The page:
The Netherlands is currently the third largest mortgage market in Europe by value and volume, behind the U.K. and Spain, but the record growth experienced over the last three years should see volumes subsiding on the back of a more difficult economic environment.
The Dutch ABS market saw 20 public securitizations in 2004, according to Moody's Investors Service, five less than total 2003 issuance. On the RMBS side, 17 transactions came to market, placing 19.6 billion ($25.6 billion) of Dutch mortgage paper from the 23.4 billion recorded in 2003.
"Dutch RMBS has experienced tremendous growth between January 2001 and June 2004 - 55 transactions, totalling approximately 49.5 billion were launched," said one analyst at a Fitch Ratings seminar on Dutch RMBS, held in London last week. "And at present approximately 10% to 15% of mortgage lending is financed through securitization."
Performance remained strong overall, despite an increase in delinquencies and the recessionary conditions of the market. According to analysts at Fitch, unemployment in Holland has almost doubled since 2003 and the Dutch economy was more severely affected by the recessionary market than its Western European counterparts. "The Dutch housing market showed some signs of recovery after a difficult 2003, during which house prices stabilized and, in some sectors, underwent a slight decline," analysts said. "Underpinned by low mortgage rates and an ongoing shortage in housing supply, house prices rose modestly, in line with inflation."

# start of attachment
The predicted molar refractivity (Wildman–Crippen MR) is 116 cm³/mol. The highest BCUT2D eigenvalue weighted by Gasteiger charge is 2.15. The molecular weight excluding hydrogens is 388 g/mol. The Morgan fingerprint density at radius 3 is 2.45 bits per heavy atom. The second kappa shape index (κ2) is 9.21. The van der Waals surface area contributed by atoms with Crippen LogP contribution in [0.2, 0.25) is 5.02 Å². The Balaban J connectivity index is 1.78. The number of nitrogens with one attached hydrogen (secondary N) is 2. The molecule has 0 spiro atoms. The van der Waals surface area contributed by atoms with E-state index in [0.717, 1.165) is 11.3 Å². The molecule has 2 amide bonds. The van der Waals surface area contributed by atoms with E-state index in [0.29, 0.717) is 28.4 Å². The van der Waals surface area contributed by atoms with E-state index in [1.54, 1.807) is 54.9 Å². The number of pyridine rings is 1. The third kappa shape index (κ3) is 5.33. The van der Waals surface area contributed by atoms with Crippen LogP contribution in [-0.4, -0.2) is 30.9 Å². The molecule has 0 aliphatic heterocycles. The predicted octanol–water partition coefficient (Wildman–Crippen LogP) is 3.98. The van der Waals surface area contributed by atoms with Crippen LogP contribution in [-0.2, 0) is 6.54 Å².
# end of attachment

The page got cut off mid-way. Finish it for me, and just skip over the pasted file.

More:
But despite the difficult market conditions, Dutch RMBS deals experienced low delinquencies and losses compared with other European countries in 2004; 90-plus day delinquencies tend to evolve with enhancement levels ranging from 0.25% to 1.20%. To date, no transaction has had to draw on its reserve fund or any other support mechanism, report Fitch analysts, who last year upgraded 43 Dutch RMBS transaction, and earlier this month affirmed 30 tranches of Dutch RMBS. Moody's added that it plans to upgrade transactions that have outperformed expectations at the beginning of this year.
"Pool performance remained stable last year, but we could expect to see some downside in the Netherlands, in particular from the Delphinus series of RMBS deals," said one market source.
Going forward, a number of legal changes in the pipeline could also alter the scope of mortgage securitization structures. For example, a new law allowing for the perfection of legal title transfers without notifying the individual borrower, but through the registration of a Deed of Assignment with either a Dutch notary or the Dutch tax authorities. The new law, which came into effect last October (see ASR 8/9/04), might have some impact on certain mortgage deeds in an underlying mortgage portfolio.
"The law will affect RMBS transactions but it depends on the type of mortgages that are being securitized - it will make it easier for some types of deals but mortgages that are bank originated will still be subjected to the notification law," said one market source. "As long as that is not fully explained, I doubt we'll see any significant changes to structuring techniques."
The law, however, has previously been implimented by GMAC Nederland in its E-MAC NL series of transactions. The originator used the new Dutch law to notify all the borrowers in the E-MAC NL series of transactions via a silent assignment in the form of the registration of a Deed of Assignment that took take place on Nov. 9, 2004.
"Since the registration of the Deed of Assignment eliminates the need for the notification of borrowers to perfect legal title the current Baa2' notification trigger will no longer be required," explained Moody's analysts. A trigger added to the structure will minimize the potential co-mingling risk in the event of GMAC-RFC Nederland's bankruptcy. If GMAC's rating were to fall below Ba2' the borrowers will be notified of the assignment and the direct debits will be collected by the issuer.
As of press time, sources said that a new law aimed at liberalizing the Dutch social rental market was currently being discussed that could potentially introduce a new aspect to Dutch mortgage pools.
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